Researcher studies monkeys in Africa to better understand virus evolution

Oct 07, 2009 by Tania Banak

( -- Despite the importance of AIDS in human health, scientists still know very little about the diversity and ecology of AIDS-like viruses in nature.

Despite the importance of AIDS in human health, scientists still know very little about the diversity and ecology of AIDS-like viruses in nature.

To help fill that knowledge gap, a researcher at the University of Wisconsin-Madison is trying to gather information from an endangered species of monkeys in Africa before this resource is lost to habitat destruction or disease.

In a paper published in the November issue of the , Tony Goldberg, a veterinarian and epidemiologist at the UW-Madison School of Veterinary Medicine, notes the discovery of three new retroviruses in Ugandan red colobus monkeys. Retroviruses are viruses that are similar to the HIV (human immunodeficiency ).

"We didn't expect to find viruses that were so different," Goldberg says. "These are extremely different from what we've seen before in other primates, even in other red colobus."

Initially, he and his colleagues simply intended to document what viruses currently exist in red colobus monkeys in Uganda. They wanted to compare viruses from monkeys in east Africa to those in monkeys from west Africa.

Upon finding the new viruses, they asked Nelson Ting at the University of Iowa to compare the genetics of red colobus monkeys from western and eastern .

"He found 4.5 million years of separation between the two geographically separated primate groups," Goldberg says. "This is a very big difference, and it may mean that the evolution of the viruses is linked to the evolution of the monkey host — an example of 'host-virus co-evolution.'"

Their work is part of a global effort to discover new viruses. As humans encroach on wildlife habitats, such as the Ugandan forests where these live, the potential for cross-species transmission increases. There is also the risk of , and the loss of valuable information about the microbes that these endangered species harbor.

"We are still discovering new pathogens out there that may have zoonotic potential," Goldberg notes.

He continues to explore how the disturbance of primate habitat (deforestation, forest fragmentation, etc) alters the rate of infectious disease transmission. His goal is to find keys to preventing future epidemics and protect human and animal health, and also protect the environments that people and wildlife share.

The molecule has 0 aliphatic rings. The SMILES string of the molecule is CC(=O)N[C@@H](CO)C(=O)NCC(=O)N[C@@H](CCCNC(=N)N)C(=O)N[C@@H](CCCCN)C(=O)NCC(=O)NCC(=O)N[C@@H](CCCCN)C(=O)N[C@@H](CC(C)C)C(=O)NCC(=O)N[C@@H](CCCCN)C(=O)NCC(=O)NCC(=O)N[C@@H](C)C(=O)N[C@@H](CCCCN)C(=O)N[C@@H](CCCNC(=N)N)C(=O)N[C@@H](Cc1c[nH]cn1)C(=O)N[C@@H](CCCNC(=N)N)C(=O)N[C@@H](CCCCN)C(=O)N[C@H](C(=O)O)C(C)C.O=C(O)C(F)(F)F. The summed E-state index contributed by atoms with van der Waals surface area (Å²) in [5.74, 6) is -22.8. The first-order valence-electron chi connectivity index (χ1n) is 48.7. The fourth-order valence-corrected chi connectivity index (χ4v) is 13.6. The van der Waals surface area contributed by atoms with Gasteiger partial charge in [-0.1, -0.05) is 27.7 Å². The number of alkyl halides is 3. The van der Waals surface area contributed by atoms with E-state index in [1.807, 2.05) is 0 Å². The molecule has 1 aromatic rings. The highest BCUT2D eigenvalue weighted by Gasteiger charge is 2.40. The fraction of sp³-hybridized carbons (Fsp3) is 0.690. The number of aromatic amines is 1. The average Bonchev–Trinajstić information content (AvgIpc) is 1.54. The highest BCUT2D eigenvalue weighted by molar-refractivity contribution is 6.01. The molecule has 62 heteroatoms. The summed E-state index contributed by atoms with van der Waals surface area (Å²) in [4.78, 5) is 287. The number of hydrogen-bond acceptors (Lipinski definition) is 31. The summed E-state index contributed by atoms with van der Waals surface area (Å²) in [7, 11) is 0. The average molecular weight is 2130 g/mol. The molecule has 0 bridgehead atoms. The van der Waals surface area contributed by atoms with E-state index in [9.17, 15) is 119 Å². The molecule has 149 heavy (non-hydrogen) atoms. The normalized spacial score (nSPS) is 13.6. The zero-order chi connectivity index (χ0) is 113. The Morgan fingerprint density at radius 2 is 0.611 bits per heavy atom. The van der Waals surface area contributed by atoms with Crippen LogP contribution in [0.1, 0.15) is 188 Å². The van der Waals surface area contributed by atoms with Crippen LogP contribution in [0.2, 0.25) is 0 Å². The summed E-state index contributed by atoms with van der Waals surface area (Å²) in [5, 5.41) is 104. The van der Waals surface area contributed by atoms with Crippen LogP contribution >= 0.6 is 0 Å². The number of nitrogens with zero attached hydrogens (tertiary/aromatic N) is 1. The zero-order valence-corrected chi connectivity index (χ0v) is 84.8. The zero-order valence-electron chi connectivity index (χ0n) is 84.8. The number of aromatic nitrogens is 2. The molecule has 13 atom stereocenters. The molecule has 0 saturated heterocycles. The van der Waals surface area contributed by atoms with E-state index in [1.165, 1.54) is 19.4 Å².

Collaborators on the project include the Centers for Disease Control in Atlanta and the Global Viral Forecasting Initiative in San Francisco.

Provided by University of Wisconsin-Madison (news : web)

Explore further: Research informs HIV treatment policy for inmates

Related Stories

Viruses Can Jump Between Primates and Humans

Aug 24, 2006

Viruses that jump the species barrier between monkeys and humans can harm both people and animals, and we should take steps to reduce the risk of virus transmission. That's the message running through the September issue ...

AIDS resistance secret may be in blood

Feb 12, 2007

U.S. scientists say the absence of a specific marker in the blood and tissues of certain monkeys might be part of the key to understanding AIDS resistance.

Recommended for you

Obese British man in court fight for surgery

Jul 11, 2011

A British man weighing 22 stone (139 kilograms, 306 pounds) launched a court appeal Monday against a decision to refuse him state-funded obesity surgery because he is not fat enough.

2008 crisis spurred rise in suicides in Europe

Jul 08, 2011

The financial crisis that began to hit Europe in mid-2008 reversed a steady, years-long fall in suicides among people of working age, according to a letter published on Friday by The Lancet.

New food labels dished up to keep Europe healthy

Jul 06, 2011

A groundbreaking deal on compulsory new food labels Wednesday is set to give Europeans clear information on the nutritional and energy content of products, as well as country of origin.

Overweight men have poorer sperm count

Jul 04, 2011

Overweight or obese men, like their female counterparts, have a lower chance of becoming a parent, according to a comparison of sperm quality presented at a European fertility meeting Monday.

User comments : 0

Please sign in to add a comment. Registration is free, and takes less than a minute. Read more

Click here to reset your password.
Sign in to get notified via email when new comments are made.